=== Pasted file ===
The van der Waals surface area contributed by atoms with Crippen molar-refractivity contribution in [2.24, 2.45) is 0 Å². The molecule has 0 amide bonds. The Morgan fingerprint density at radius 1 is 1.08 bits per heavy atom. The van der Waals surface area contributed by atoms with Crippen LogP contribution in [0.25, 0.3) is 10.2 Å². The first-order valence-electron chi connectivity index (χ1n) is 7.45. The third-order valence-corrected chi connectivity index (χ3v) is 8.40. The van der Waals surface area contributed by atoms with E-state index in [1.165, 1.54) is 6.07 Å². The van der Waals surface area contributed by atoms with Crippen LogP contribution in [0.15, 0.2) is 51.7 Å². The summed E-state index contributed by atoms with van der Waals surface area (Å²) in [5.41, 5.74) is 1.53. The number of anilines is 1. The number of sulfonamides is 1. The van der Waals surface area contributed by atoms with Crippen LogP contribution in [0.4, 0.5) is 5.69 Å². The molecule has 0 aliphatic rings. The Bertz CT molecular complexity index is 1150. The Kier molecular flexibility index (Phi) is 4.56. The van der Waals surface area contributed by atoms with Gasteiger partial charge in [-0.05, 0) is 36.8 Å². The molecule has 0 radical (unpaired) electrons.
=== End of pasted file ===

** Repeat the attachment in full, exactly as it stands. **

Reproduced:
The van der Waals surface area contributed by atoms with Crippen molar-refractivity contribution in [2.24, 2.45) is 0 Å². The molecule has 0 amide bonds. The Morgan fingerprint density at radius 1 is 1.08 bits per heavy atom. The van der Waals surface area contributed by atoms with Crippen LogP contribution in [0.25, 0.3) is 10.2 Å². The first-order valence-electron chi connectivity index (χ1n) is 7.45. The third-order valence-corrected chi connectivity index (χ3v) is 8.40. The van der Waals surface area contributed by atoms with E-state index in [1.165, 1.54) is 6.07 Å². The van der Waals surface area contributed by atoms with Crippen LogP contribution in [0.15, 0.2) is 51.7 Å². The summed E-state index contributed by atoms with van der Waals surface area (Å²) in [5.41, 5.74) is 1.53. The number of anilines is 1. The number of sulfonamides is 1. The van der Waals surface area contributed by atoms with Crippen LogP contribution in [0.4, 0.5) is 5.69 Å². The molecule has 0 aliphatic rings. The Bertz CT molecular complexity index is 1150. The Kier molecular flexibility index (Phi) is 4.56. The van der Waals surface area contributed by atoms with Gasteiger partial charge in [-0.05, 0) is 36.8 Å². The molecule has 0 radical (unpaired) electrons.